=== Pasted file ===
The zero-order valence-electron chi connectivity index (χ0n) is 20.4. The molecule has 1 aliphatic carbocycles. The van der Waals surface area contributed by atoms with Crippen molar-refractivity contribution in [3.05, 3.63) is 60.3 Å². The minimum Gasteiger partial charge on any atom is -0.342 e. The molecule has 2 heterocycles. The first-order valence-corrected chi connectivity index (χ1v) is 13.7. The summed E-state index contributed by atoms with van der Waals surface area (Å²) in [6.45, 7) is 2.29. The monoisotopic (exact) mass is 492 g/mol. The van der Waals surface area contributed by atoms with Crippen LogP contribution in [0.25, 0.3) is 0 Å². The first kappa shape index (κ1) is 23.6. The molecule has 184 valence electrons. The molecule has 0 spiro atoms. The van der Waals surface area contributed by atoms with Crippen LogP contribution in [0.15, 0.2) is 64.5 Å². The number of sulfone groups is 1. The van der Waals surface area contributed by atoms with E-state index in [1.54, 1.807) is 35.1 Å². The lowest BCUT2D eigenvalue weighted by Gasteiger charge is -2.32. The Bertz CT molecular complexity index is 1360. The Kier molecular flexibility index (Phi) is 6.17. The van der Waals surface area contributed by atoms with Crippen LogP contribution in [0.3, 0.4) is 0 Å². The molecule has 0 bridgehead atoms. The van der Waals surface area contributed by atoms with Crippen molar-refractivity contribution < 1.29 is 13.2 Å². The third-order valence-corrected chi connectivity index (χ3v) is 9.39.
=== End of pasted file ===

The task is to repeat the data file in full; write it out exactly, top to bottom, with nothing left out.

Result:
The zero-order valence-electron chi connectivity index (χ0n) is 20.4. The molecule has 1 aliphatic carbocycles. The van der Waals surface area contributed by atoms with Crippen molar-refractivity contribution in [3.05, 3.63) is 60.3 Å². The minimum Gasteiger partial charge on any atom is -0.342 e. The molecule has 2 heterocycles. The first-order valence-corrected chi connectivity index (χ1v) is 13.7. The summed E-state index contributed by atoms with van der Waals surface area (Å²) in [6.45, 7) is 2.29. The monoisotopic (exact) mass is 492 g/mol. The van der Waals surface area contributed by atoms with Crippen LogP contribution in [0.25, 0.3) is 0 Å². The first kappa shape index (κ1) is 23.6. The molecule has 184 valence electrons. The molecule has 0 spiro atoms. The van der Waals surface area contributed by atoms with Crippen LogP contribution in [0.15, 0.2) is 64.5 Å². The number of sulfone groups is 1. The van der Waals surface area contributed by atoms with E-state index in [1.54, 1.807) is 35.1 Å². The lowest BCUT2D eigenvalue weighted by Gasteiger charge is -2.32. The Bertz CT molecular complexity index is 1360. The Kier molecular flexibility index (Phi) is 6.17. The van der Waals surface area contributed by atoms with Crippen LogP contribution in [0.3, 0.4) is 0 Å². The molecule has 0 bridgehead atoms. The van der Waals surface area contributed by atoms with Crippen molar-refractivity contribution < 1.29 is 13.2 Å². The third-order valence-corrected chi connectivity index (χ3v) is 9.39.